Column Editor: Donna Jacobs (Retired, Medical University of South Carolina, Charleston, SC 29425)
In late September I became curious about the exact timing of the announcement of the Nobel Prizes. I knew it was in the Fall but had never paid attention to the date. Since I have been writing Booklover, it has become a “tradition,” if you will, to seek out the current year’s recipient of the Nobel and write about their work. However, my Google search did not produce a date — they like to be cagey about this — but it did produce some trivia about the Literature Prize. One piece of trivia on the Nobel site was a list of the “Most Popular Literature Laureates.” Rabindranath Tagore was at the top of this list. Instead of waiting for the 2014 announcement, I decided to research Tagore and his work.
Rabindranath Tagore was born in Calcutta, India in 1861. His biography is a tale of wealth, travel, self-education, and international influence. He was the youngest of a large family. Servants influenced Tagore’s upbringing because his mother died when he was 14 and his father traveled extensively. The young Tagore chose to skip formal classroom schooling and explore. This pattern followed him throughout his life. His travels would expose the world to his writing and thus his popularity grew outside of his native land.
Tagore wrote in almost every genre, but he began in poetry at around the age of eight. His first substantial poetry was published under the pseudonym Bhanushingho (Sun Lion) when he was 16. Short stories and drama followed very quickly from the pen in his young hand. “Gitanjali” is Tagore’s best-known collection of poems and is referenced as the reason for his being awarded the 1913 Nobel Literature Prize: “because of his profoundly sensitive, fresh and beautiful verse, by which, with consummate skill, he has made his poetic thought, expressed in his own English words, a part of the literature of the West.” He was the first non-European to be awarded the Literature Nobel.
However, the work I chose to embrace has a different title: “Fireflies.” Published in 1928, it is a collection of 253 verses that critics speculate were inspired by the Japanese Haiku style of writing that Tagore was immersed in during the 1920s. In the forward of the illustrated collection I read Dr. Ashok Kumar Malhotra creates a beautiful analogy: “A tiny firefly is a much loved insect in India and the rest of the world. When I was growing up in India, during the darkest of the dark nights, while lying on the bed at the roof of the house, we used to watch these little creatures. Through their minuscule lights they opened up windows of hope, breaking the blackness of the sky. We learned this from our wise grandfather who used to say: ‘When you cannot find your way in the darkness, these fireflies act as messengers of hope.’” Alberta Hutchison’s illustrations give an additional dimension to each of the 253 “firefly” wisdoms of Tagore. Enjoyed together, it is a unique spiritual experience.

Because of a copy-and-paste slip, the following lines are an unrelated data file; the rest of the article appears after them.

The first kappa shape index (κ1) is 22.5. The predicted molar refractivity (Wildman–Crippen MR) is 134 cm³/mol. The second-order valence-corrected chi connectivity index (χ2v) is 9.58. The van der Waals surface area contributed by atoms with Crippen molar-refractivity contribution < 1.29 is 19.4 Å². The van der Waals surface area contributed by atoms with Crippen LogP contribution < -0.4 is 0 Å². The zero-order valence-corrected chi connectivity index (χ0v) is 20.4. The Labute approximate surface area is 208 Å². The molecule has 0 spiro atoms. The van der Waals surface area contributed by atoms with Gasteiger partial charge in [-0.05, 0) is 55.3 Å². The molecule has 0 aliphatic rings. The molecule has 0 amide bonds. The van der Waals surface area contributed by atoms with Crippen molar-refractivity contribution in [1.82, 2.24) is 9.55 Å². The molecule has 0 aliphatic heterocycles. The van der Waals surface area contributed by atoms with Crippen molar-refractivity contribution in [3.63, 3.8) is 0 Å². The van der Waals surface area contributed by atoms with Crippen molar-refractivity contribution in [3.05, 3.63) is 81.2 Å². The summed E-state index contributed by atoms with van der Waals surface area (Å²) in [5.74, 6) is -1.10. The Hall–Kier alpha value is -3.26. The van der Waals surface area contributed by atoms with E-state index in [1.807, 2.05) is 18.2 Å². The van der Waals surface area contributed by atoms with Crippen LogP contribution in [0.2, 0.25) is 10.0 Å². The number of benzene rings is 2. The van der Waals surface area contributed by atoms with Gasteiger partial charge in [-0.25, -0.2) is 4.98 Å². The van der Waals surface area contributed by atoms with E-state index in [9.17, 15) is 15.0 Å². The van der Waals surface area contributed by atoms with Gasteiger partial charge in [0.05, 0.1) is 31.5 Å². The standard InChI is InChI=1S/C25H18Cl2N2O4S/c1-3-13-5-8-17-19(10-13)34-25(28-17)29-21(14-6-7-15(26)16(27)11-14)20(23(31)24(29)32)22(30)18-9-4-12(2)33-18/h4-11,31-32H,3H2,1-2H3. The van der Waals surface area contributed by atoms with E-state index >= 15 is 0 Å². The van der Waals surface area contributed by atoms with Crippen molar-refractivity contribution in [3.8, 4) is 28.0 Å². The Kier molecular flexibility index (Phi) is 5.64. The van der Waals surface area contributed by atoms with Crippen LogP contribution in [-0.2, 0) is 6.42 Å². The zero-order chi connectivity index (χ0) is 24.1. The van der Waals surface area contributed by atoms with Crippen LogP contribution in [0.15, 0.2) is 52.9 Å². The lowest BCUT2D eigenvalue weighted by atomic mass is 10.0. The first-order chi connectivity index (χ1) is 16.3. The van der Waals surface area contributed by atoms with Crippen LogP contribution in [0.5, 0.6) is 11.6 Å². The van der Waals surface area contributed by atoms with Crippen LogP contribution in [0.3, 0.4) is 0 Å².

The timing of my awareness of this author and this particular collection of his poems is not lost on me, and here is the connection. This past year I learned that the Photinus carolinus firefly is one of at least 19 species that live in the Great Smoky Mountains National Park. Their mating season is late-May to mid-June. During this time these lightning bugs create a unique synchronous light show. This particular species is the only one in America that can synchronize the light patterns. With the coming of a milestone birthday, three of my very close high school buddies and I have reservations to experience this synchronous light show. We were eager to explore life when we were young, and now we gather to remember that we can still be fascinated by both the simplicity and the complexity of that life. Some of our wonder is reflected in Tagore’s “Fireflies.” I leave you with five:
“The fireflies, twinkling among leaves, make the stars wonder.”
“In the drowsy dark caves of the mind, dreams build their nest with fragments dropped from day’s caravan.”
“The sea of danger, doubt and denial around man’s little island of certainty challenges him to dare the unknown.”
“Day with its glare of curiosity puts the stars to flight.”
“The tapestry of life’s story is woven with the threads of life’s ties, ever joining ever breaking.”
Leah was appointed Executive Director of the Charleston Conference in 2017, and has served in various roles with the Charleston Information Group, LLC, since 2004. Prior to working for the conference, she was Assistant Director of Graduate Admissions for the College of Charleston for four years. She lives in a small town near Columbia, SC, with her husband and two kids where they raise a menagerie of farm animals.